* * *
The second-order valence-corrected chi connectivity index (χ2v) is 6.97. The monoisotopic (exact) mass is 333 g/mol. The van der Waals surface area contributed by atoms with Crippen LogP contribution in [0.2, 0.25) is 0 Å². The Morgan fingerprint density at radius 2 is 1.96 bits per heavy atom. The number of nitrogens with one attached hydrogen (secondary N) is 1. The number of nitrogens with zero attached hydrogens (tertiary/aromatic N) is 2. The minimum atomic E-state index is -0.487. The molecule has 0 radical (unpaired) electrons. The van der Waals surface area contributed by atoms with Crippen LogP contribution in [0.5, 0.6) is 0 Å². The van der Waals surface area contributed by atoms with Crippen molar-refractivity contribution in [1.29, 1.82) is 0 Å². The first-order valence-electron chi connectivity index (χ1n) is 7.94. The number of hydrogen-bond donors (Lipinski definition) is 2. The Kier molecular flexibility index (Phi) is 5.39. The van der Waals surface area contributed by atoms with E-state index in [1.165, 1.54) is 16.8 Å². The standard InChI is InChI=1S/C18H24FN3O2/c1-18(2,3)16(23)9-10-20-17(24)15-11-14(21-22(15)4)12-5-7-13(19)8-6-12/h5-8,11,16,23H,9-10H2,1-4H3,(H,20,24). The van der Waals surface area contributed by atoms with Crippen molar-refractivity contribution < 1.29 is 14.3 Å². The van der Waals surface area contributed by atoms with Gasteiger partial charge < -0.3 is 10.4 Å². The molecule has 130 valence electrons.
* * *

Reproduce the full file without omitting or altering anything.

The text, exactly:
The second-order valence-corrected chi connectivity index (χ2v) is 6.97. The monoisotopic (exact) mass is 333 g/mol. The van der Waals surface area contributed by atoms with Crippen LogP contribution in [0.2, 0.25) is 0 Å². The Morgan fingerprint density at radius 2 is 1.96 bits per heavy atom. The number of nitrogens with one attached hydrogen (secondary N) is 1. The number of nitrogens with zero attached hydrogens (tertiary/aromatic N) is 2. The minimum atomic E-state index is -0.487. The molecule has 0 radical (unpaired) electrons. The van der Waals surface area contributed by atoms with Crippen LogP contribution in [0.5, 0.6) is 0 Å². The van der Waals surface area contributed by atoms with Crippen molar-refractivity contribution in [1.29, 1.82) is 0 Å². The first-order valence-electron chi connectivity index (χ1n) is 7.94. The number of hydrogen-bond donors (Lipinski definition) is 2. The Kier molecular flexibility index (Phi) is 5.39. The van der Waals surface area contributed by atoms with E-state index in [1.165, 1.54) is 16.8 Å². The standard InChI is InChI=1S/C18H24FN3O2/c1-18(2,3)16(23)9-10-20-17(24)15-11-14(21-22(15)4)12-5-7-13(19)8-6-12/h5-8,11,16,23H,9-10H2,1-4H3,(H,20,24). The van der Waals surface area contributed by atoms with Crippen molar-refractivity contribution < 1.29 is 14.3 Å². The van der Waals surface area contributed by atoms with Gasteiger partial charge < -0.3 is 10.4 Å². The molecule has 130 valence electrons.